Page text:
King of the Slums

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King of the Slums
Also known asSlum Cathedral User
OriginSalford and Hulme, England
GenresAlternative rock
Years active1986 – 1991, 2009 - present.
LabelsSLR Records, Play Hard, Midnight Music, Cherry Red
MembersCharley Keigher
Stuart Owen
Nic Bate
Clarissa Trees
Past membersSarah Curtis
Jon Chandler
John Eccles

King of the Slums are a British alternative rock band. Formed in Greater Manchester in the mid-1980s, the band specialised in a kind of electric violin and guitar-driven rock music, and released their debut single in 1986. Whilst the band earned some critical acclaim from the UK music press, commercial success eluded them and the group disbanded in the early 1990s following the release of their second studio album, Blowzy Weirdos (1991). An album of new material plus some older songs appeared in 2009 credited to both King of the Slums and Slum Cathedral User, which was the original name of the group. Two more albums followed, Manco Diablo (2017) and Artgod Dogs (2018).


King of the Slums formed in Manchester, England, by writer Charley Keigher aka Charlie Keighera (vocals, guitar) and Sarah Curtis (electric violin), initially as Slum Cathedral User.[1] Joined by bassist John Eccles in early 1985, they recorded a demo tape at Crimson Studios in Urmston, Manchester with the help of a drummer who left the band soon after. The band took up its image of Kings of the slums incorporating a plastic dustbin and a tambourine replacing the drums which added to their 'Slums' authenticity when playing live. They won Muze magazine's Band of the Year competition winning a recording session at a studio in Gorton Manchester producing a second demo tape. Their third demo tape came soon after at a recording studio in Upper Mill high up in the Saddleworth moors.

During the second and third demo tape recordings the group made its vinyl recording debut with the "Spider Psychiatry" single in 1986 on a small independent label SLR Records.[2] During this time they gigged at various Manchester venues as a three piece with their now trade mark dustbin drum and homemade stage. The single, reviewed by Melody Maker, never made any significant sales. In mid 1987 Eccles left the band. Sarah Curtis had studied violin at the Royal Northern College of Music, but dropped out before finishing her studies.

Further releases followed in 1988 and 1989 on the Play Hard label, now with bassist Jon Chandler and drummer Ged O'Brien (who replaced a succession of drummers), most of which were collected on the album Barbarous English Fayre (1989).[2] The band also recorded a session for John Peel's BBC Radio 1 show in 1988.[3] An incendiary live performance of "Fanciable Headcase", shown on the influential Snub TV television programme, earned the band national exposure, and helped to push their EPs up the independent chart, "Bombs Away on Harpurhey" reaching No. 8.[4][5]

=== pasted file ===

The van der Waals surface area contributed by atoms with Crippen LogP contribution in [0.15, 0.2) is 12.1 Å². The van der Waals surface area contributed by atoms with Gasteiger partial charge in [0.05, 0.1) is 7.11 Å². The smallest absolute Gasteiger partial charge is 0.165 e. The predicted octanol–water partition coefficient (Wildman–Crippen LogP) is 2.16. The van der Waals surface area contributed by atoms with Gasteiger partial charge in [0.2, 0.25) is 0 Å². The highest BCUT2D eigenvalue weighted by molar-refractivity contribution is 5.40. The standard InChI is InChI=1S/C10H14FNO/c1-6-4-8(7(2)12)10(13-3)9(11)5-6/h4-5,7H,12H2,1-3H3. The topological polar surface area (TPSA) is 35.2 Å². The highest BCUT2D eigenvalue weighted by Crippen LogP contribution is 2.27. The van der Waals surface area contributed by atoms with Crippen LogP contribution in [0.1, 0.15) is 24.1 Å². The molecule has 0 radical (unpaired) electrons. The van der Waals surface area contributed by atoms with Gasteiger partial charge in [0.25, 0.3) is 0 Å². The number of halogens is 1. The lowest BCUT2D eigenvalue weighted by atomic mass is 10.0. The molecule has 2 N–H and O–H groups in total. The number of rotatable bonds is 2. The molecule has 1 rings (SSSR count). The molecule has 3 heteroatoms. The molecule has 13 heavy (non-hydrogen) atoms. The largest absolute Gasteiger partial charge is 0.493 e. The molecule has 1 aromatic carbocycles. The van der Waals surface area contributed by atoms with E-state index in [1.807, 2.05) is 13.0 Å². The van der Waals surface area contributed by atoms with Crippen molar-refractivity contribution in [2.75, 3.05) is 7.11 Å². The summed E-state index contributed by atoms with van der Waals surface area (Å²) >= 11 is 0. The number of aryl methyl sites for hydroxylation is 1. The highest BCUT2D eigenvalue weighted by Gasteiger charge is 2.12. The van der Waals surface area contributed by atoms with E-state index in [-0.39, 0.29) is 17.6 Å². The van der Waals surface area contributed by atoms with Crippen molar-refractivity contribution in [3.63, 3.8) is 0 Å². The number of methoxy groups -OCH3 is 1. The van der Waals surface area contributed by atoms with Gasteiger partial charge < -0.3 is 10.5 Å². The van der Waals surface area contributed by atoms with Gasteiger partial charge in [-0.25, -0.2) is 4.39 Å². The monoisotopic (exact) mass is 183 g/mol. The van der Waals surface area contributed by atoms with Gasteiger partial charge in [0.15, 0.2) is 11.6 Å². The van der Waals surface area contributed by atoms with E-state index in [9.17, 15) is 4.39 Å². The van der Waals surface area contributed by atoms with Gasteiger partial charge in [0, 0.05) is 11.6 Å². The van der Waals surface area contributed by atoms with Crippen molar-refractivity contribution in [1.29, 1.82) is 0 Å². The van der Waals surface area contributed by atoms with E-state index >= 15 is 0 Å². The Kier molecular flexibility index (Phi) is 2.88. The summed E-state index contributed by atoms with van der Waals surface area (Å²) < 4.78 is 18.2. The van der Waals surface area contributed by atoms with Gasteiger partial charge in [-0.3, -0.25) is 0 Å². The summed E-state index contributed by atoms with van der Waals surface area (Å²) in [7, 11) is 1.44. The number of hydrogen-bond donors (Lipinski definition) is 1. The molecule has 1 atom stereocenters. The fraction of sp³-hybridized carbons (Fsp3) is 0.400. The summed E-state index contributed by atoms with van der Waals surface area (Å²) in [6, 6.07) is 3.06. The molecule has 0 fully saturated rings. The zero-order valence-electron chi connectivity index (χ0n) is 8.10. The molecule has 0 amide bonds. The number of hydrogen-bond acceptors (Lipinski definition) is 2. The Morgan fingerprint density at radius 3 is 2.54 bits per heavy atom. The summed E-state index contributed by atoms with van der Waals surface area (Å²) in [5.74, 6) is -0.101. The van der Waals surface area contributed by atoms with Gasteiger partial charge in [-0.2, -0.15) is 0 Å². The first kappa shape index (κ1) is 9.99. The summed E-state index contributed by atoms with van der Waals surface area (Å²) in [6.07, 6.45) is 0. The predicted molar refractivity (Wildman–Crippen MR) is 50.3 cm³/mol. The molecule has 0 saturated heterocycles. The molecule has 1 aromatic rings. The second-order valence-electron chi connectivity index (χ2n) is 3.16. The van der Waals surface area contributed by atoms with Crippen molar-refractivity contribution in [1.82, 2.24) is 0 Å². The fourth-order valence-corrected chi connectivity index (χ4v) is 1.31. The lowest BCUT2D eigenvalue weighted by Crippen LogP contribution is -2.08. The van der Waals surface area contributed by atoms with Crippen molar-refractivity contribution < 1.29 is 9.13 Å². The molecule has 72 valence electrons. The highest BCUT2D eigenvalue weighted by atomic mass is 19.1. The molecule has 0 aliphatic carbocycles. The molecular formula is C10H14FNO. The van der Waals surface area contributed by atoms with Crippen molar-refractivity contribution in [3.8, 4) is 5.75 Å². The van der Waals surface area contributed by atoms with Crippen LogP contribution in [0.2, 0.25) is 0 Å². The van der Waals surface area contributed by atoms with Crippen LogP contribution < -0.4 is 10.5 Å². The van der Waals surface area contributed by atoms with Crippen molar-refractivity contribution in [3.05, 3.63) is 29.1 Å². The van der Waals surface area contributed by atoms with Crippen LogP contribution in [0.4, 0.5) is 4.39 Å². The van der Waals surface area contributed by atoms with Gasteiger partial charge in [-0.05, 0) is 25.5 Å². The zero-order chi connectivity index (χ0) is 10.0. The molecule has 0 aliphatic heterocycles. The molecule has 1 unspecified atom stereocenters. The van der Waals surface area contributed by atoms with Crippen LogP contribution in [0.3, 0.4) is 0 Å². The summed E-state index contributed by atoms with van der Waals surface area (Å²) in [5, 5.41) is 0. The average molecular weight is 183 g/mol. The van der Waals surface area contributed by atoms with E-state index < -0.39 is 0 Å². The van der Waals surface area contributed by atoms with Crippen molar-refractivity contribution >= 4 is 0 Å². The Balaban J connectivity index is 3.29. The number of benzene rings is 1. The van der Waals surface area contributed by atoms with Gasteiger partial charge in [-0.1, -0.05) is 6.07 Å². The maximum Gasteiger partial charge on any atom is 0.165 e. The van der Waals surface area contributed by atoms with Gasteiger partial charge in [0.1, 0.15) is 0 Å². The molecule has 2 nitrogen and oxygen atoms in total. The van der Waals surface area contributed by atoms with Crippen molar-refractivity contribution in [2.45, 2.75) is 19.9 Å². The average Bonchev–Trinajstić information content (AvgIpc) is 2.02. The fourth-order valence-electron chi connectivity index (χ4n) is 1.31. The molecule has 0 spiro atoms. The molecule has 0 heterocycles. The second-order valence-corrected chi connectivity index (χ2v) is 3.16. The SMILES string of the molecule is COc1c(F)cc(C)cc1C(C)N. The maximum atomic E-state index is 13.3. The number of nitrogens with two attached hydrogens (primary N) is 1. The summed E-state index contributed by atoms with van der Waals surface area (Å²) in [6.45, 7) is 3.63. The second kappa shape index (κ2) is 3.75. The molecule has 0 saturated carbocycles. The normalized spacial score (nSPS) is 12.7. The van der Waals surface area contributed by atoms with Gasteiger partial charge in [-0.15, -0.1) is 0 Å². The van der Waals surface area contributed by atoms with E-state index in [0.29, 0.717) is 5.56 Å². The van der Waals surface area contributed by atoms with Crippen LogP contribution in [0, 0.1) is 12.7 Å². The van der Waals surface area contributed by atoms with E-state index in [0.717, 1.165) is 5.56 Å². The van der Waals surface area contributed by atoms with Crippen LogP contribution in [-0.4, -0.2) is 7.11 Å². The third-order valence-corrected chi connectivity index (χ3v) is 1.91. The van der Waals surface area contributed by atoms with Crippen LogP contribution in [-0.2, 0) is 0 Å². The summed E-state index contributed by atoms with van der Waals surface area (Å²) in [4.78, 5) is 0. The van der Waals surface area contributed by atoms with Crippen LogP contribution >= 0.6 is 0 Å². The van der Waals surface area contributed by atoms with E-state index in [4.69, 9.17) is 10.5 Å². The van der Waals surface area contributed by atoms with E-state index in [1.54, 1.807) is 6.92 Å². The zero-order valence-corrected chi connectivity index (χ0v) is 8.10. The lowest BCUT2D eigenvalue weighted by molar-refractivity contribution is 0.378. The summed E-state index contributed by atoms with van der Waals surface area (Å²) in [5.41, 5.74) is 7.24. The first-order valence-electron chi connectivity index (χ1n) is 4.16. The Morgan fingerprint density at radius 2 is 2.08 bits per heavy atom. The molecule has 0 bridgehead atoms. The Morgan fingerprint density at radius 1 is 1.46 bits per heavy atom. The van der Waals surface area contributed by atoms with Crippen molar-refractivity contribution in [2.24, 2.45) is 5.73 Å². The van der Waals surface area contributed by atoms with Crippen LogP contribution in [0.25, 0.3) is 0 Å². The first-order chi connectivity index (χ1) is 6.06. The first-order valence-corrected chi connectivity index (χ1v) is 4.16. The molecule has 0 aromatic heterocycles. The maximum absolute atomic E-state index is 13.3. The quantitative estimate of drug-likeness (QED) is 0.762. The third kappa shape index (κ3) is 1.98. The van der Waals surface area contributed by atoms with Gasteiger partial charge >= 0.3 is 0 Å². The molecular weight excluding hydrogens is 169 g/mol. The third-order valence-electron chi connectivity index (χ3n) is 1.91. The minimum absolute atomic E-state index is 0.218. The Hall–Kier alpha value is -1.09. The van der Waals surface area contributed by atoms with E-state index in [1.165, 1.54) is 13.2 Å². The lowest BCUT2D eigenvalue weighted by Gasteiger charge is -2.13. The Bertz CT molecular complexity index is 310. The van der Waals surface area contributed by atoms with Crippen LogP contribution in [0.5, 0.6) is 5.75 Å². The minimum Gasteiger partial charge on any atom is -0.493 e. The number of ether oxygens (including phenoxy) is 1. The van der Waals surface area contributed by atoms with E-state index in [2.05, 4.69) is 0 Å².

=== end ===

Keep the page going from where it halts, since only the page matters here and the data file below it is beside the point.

After switching to Midnight Music, the band issued its debut album proper, Dandelions (1989), to favourable reviews in the British music press. Keigher and Curtis were now joined by a new rhythm section.[2] The following year, King of the Slums signed to Cherry Red Records and issued the Blowzy Weirdos album in 1991, with Keigher's gritty take on British life again finding favour amongst the critics. Later in the year, however, the band broke up without ever achieving a commercial breakthrough to match their critical acclaim. They performed nearly 200 concerts during their career resulting in numerous bootlegs being circulated, all of which the band disowned. A cult following has remained and grown over the years since the band broke up.

In 2009 the reformed King of the Slums released their fourth album called The Orphaned Files, a collection of predominately brand new songs together with some rare and remixed older songs, through their own label, SLR Records. It was followed by Manco Diablo on 8 June 2017, also on SLR. Three months after the release, the band decided to record Artgod Dogs. The album, featuring a new member, Clarissa Trees on violin & viola, came out on May 19th 2018. They performed a one off live event at Manchester's Night and Day café on 23rd June 2018.



Singles and EPs[edit]

  • "Spider Psychiatry" (SLR, 1986)
  • "Haemophiliacs on Tacks" (Debris, 1987) – split flexi-disc with Moist
  • England's Finest Hopes EP (Play Hard, 1988)
  • "Bombs Away on Harpurhey" (Play Hard, 1989) (UK Indie #8)
  • Vicious British Boyfriend EP (Play Hard, 1989)
  • "Trouble at Mill" (Getout Fanzine Flexi Disc, 1989)
  • "Once A Prefect" (Midnight Music, 1989)
  • "It's Dead Smart" (Midnight Music, 1990)
  • "Bear Wiv Me" (Fluorescent Mix) (Midnight Music, 1990)
  • "Joy" (Cherry Red, 1991)


  1. ^ Middles, Mick (1988) "Slum Chums! King of the Slums on the Fiddle", Underground, April 1988 – Issue 13, p. 11
  2. ^ a b c Strong, Martin C. (2003) The Great Indie Discography, Canongate, ISBN 1-84195-335-0
  3. ^ King of the Slums Peel session, at the BBC's Keeping it Peel site
  4. ^ a b Lazell, Barry (1997) Indie Hits 1980–1989, Cherry Red Books, ISBN 0-9517206-9-4
  5. ^ Larkin, Colin (1992) The Guinness Encyclopedia of Popular Music, Guinness Publishing, ISBN 0-85112-939-0

External links[edit]